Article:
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India takes the divine path to boost tourism


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INDIA’S prime minister Narendra Modi last month inaugurated one of the holiest Hindu temples and his government has been spending millions of dollars to develop many others, boosting tourism and his appeal among the majority community ahead of elections.

Apart from a $6 billion (£4.7bn) makeover of the northern city of Ayodhya, where Modi opened the first phase of a Ram temple, the federal government has spent nearly $120 million (£94.25m) to develop dozens of Hindu pilgrimage sites in the past decade, according to government data, and more funding is planned.

The Ram temple, built on the site of the Mughal-era Babri mosque that was razed by a Hindu mob in 1992 and where Hindus believe the deity Ram was born, is estimated to draw up to 100 million tourists a year, according to Jefferies analysts.

In comparison, about nine million people visit Vatican City in a year and about 20 million Mecca.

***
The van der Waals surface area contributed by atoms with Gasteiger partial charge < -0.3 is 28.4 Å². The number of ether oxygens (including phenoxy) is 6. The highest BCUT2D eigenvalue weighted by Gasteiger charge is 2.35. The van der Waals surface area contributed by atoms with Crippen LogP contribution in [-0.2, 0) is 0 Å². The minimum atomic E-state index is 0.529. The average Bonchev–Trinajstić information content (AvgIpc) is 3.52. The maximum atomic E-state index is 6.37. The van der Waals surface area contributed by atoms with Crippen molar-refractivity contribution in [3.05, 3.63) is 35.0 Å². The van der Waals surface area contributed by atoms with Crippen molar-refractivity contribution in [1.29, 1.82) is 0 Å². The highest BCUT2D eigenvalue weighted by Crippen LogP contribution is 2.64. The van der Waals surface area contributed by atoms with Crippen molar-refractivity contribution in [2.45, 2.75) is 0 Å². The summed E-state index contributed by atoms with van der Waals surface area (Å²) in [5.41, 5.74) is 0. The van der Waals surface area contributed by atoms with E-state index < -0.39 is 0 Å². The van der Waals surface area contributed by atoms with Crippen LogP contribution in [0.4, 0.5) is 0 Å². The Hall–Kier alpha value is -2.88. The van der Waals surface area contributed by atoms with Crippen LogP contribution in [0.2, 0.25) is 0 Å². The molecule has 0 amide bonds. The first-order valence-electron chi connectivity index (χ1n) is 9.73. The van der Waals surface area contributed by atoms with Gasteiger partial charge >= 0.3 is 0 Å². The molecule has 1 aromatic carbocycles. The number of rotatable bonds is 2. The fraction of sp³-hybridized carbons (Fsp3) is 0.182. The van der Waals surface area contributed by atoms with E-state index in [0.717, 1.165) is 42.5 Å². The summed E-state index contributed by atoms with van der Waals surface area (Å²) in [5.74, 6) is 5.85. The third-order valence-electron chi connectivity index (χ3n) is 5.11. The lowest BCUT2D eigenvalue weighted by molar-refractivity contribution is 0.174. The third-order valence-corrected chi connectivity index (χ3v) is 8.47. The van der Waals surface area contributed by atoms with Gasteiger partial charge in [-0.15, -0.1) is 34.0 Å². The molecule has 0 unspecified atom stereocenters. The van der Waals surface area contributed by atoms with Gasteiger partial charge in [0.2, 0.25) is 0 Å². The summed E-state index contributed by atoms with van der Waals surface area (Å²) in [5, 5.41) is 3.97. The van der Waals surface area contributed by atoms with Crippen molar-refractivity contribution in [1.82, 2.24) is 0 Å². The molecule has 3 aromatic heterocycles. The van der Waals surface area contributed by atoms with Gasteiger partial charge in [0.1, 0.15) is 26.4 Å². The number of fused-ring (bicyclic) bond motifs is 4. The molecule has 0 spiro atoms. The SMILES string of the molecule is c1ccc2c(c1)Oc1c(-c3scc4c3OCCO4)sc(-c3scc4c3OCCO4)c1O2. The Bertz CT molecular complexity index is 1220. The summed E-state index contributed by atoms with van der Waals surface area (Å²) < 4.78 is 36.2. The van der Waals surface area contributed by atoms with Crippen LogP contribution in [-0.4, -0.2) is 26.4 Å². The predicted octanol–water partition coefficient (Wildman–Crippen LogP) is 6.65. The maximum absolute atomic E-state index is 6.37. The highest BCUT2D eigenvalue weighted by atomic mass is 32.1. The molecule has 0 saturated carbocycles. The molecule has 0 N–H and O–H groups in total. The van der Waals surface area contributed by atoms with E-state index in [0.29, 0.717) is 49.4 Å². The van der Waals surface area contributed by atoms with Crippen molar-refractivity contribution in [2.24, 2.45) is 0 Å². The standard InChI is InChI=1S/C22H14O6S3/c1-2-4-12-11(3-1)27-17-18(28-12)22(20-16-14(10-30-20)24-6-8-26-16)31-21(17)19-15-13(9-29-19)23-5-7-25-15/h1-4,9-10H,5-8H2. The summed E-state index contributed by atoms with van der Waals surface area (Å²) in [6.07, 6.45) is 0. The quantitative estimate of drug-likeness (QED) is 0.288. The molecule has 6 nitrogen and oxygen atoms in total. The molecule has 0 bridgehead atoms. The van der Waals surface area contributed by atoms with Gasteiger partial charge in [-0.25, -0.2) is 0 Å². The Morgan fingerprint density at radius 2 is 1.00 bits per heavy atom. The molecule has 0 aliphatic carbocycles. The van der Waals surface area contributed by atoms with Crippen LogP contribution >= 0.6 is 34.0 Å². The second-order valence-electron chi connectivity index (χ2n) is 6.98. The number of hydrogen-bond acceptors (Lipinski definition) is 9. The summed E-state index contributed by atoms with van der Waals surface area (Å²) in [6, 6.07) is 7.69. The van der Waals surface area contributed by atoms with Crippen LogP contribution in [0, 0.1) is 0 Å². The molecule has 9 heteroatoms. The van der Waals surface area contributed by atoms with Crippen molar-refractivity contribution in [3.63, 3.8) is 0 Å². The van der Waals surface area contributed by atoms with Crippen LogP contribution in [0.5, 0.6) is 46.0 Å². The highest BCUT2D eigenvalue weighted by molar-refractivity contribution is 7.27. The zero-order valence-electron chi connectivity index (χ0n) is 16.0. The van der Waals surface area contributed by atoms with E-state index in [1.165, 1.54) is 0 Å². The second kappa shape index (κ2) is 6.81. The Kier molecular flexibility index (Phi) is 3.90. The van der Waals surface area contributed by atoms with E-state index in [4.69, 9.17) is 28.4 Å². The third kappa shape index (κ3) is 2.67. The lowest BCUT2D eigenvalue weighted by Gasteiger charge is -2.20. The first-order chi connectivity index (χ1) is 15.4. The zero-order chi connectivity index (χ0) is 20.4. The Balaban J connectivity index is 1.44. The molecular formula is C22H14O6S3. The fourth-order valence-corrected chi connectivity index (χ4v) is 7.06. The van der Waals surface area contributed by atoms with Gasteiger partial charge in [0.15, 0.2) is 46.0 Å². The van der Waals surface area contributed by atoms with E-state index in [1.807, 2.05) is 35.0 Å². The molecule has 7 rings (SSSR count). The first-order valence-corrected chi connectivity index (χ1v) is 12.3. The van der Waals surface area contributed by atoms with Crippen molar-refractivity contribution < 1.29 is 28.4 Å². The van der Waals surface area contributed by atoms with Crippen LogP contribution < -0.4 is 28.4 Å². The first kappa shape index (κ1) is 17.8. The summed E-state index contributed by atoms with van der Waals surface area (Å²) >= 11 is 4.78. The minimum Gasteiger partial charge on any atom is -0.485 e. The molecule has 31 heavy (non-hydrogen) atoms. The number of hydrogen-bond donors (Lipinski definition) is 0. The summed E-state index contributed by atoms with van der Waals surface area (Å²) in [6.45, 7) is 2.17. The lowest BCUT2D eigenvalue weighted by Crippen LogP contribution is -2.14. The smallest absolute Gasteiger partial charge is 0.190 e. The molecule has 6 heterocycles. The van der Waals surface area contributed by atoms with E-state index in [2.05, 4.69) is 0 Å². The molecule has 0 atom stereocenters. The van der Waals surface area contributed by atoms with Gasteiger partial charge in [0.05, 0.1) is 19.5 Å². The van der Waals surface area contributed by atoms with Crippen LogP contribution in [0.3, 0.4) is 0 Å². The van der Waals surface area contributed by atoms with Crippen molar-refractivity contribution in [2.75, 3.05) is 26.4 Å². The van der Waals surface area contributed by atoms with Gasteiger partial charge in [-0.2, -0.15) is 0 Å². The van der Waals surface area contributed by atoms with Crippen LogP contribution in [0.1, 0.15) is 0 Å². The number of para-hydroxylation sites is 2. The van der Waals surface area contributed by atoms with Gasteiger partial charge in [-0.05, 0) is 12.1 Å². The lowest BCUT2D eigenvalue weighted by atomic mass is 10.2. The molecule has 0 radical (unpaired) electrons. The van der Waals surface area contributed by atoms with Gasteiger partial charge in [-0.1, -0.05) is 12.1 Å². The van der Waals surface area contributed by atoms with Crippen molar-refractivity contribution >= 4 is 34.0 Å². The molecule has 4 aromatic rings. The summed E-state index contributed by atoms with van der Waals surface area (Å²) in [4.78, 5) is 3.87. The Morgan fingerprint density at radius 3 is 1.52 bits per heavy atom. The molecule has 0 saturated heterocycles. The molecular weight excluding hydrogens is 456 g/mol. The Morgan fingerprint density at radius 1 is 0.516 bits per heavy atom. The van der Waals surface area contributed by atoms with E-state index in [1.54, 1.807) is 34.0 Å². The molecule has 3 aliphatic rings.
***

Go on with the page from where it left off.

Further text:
“The creation of a new religious tourist centre (Ayodhya) with improved connectivity and infrastructure can create a meaningfully large economic impact,” the analysts wrote.

Since Modi inaugurated the Hindu pilgrimage site of Kashi Vishwanath Corridor on the banks of the Ganges in 2021 in his constituency of Varanasi, more than 130 million tourists have visited the area, according to government data. The yearly footfall in Varanasi, which like Ayodhya is in India’s most populous state of Uttar Pradesh and is one of the oldest living cities in the world, was barely seven million before that.

Analysts said tourism income for locals and hotels in Varanasi – by dying where Hindus believe to attain salvation and freedom from the cycle of birth and re-birth – have surged by up to 65 per cent.

With nearly $200bn (£157bn) in revenue, tourism contributes about seven per cent of India’s economy, which is below most large emerging and developed economies by up to five percentage points.

The new temple and renovations of many others are likely to greatly boost the electoral prospects of the Bharatiya Janata Party (BJP) of Modi, who is widely expected to win a rare third straight term in general elections due by May.

Monday’s inauguration fulfilled a decades-old election pledge of BJP. Of the 46 projects funded under the “Pilgrimage Rejuvenation and Spiritual Heritage Augmentation Drive” since Modi came to power in 2014, only about half a dozen are Muslim or Sikh sites. (Reuters)


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